Finding the Right GPS Watch for You-Part 2

How far away is camp?


GPS watches, fitness watches, smart watches, activity trackers…when it comes time to consider getting into the wearable technology market for your outdoor pursuits it’s a crazy and confusing world. In Part 1 of this blog series, I laid a foundation for evaluating watches that considered practical elements such as comfort and size in equal measure with specific features. In this installment, I will look further into the features themselves and the major categories of wrist-worn devices as defined by those capabilities. Next time we will look at top devices in each category and offer some final words of wisdom to help you make a confident purchasing decision.

It’s Time to Prioritize

In Part 1, I suggested that it was important from the very beginning to choose your primary objective. Do you want a personal assistant on your wrist that can also make your activities more enjoyable, or a training/adventuring partner that truly enhances the efficiency, productivity, and safety of your chosen pursuits? While the lines are not set in stone, deciding on your primary purpose will immediately narrow your focus and set you down one of three very different paths. After all, if you don’t know where you’re going then any of these devices will get you there, so the clearer your understanding of how you will use your watch the easier it will be to get past the mind-numbing overload of options at the beginning.

If you’re still having trouble with this step, here are some things to think about:

Do you want to be carrying your phone while engaged in your activities?

  • “Smart” devices that notify you of calls, texts, calendar appointments and admittedly an almost unlimited number of other things require you to also be carrying your phone to provide many of these features. Without it, they’re mostly just watches. If part of getting away for you is disconnecting electronically then do you really want your phone with you at all? If you are leaning towards a smart device figure out how you will carry your phone?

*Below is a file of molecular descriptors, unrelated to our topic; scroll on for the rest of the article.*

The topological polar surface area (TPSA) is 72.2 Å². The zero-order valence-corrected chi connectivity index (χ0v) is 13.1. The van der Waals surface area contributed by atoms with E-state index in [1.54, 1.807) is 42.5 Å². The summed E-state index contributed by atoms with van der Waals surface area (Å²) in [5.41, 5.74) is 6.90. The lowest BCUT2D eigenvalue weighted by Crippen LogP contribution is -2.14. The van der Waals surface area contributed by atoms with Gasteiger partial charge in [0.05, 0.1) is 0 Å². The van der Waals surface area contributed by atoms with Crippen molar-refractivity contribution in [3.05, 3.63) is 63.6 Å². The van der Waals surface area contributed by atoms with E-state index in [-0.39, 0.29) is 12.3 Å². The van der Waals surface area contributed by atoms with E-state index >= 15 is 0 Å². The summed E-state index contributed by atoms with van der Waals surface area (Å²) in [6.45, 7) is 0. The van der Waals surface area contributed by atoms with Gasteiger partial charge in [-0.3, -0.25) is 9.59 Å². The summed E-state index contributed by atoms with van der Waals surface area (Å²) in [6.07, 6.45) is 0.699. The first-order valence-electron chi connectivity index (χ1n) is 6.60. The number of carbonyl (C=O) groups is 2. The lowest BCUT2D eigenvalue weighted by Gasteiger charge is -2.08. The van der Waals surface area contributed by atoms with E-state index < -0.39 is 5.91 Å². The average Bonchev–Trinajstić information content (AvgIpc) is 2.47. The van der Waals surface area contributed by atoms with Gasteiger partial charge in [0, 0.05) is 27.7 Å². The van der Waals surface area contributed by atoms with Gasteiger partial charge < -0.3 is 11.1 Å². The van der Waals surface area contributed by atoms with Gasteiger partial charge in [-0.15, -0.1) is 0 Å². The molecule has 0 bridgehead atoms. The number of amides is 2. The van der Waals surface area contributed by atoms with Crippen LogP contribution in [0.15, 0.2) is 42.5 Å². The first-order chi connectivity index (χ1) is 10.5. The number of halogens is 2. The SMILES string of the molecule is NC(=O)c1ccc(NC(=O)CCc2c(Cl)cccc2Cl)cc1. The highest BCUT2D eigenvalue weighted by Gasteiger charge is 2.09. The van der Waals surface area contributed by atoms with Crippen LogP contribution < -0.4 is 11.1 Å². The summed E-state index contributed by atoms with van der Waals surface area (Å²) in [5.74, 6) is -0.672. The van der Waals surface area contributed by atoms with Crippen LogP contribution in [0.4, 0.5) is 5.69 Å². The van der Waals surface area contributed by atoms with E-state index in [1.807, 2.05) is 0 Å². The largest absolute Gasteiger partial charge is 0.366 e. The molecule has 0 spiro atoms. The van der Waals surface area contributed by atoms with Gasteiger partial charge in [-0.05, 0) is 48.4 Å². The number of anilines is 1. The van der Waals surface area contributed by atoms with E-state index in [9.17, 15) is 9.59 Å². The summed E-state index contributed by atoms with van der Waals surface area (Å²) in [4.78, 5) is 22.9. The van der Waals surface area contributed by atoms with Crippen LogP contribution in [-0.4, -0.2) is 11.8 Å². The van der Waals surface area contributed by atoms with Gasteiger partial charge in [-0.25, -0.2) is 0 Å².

How important is GPS?

  • GPS is a Global Positioning System that uses satellites to pinpoint your location on the earth.  For watches, it provides the most accurate distance data and is necessary for any kind of wayfinding and mapping functionality. Many units have onboard GPS, but smart devices may use your phone’s GPS capability, which is less accurate and reliable across all environments. Fitness trackers may not have GPS at all but rather rely on high-tech pedometers, called “accelerometers”, to approximate distance traveled. If you prioritize accuracy and mapping capabilities then opt for a device with stand-alone GPS. Keep in mind too that GPS only works outside so if you want to use your device for biking as well as running laps in the gym you’ll need something with an accelerometer anyway, which many GPS units also have.

How Important is Heart Rate?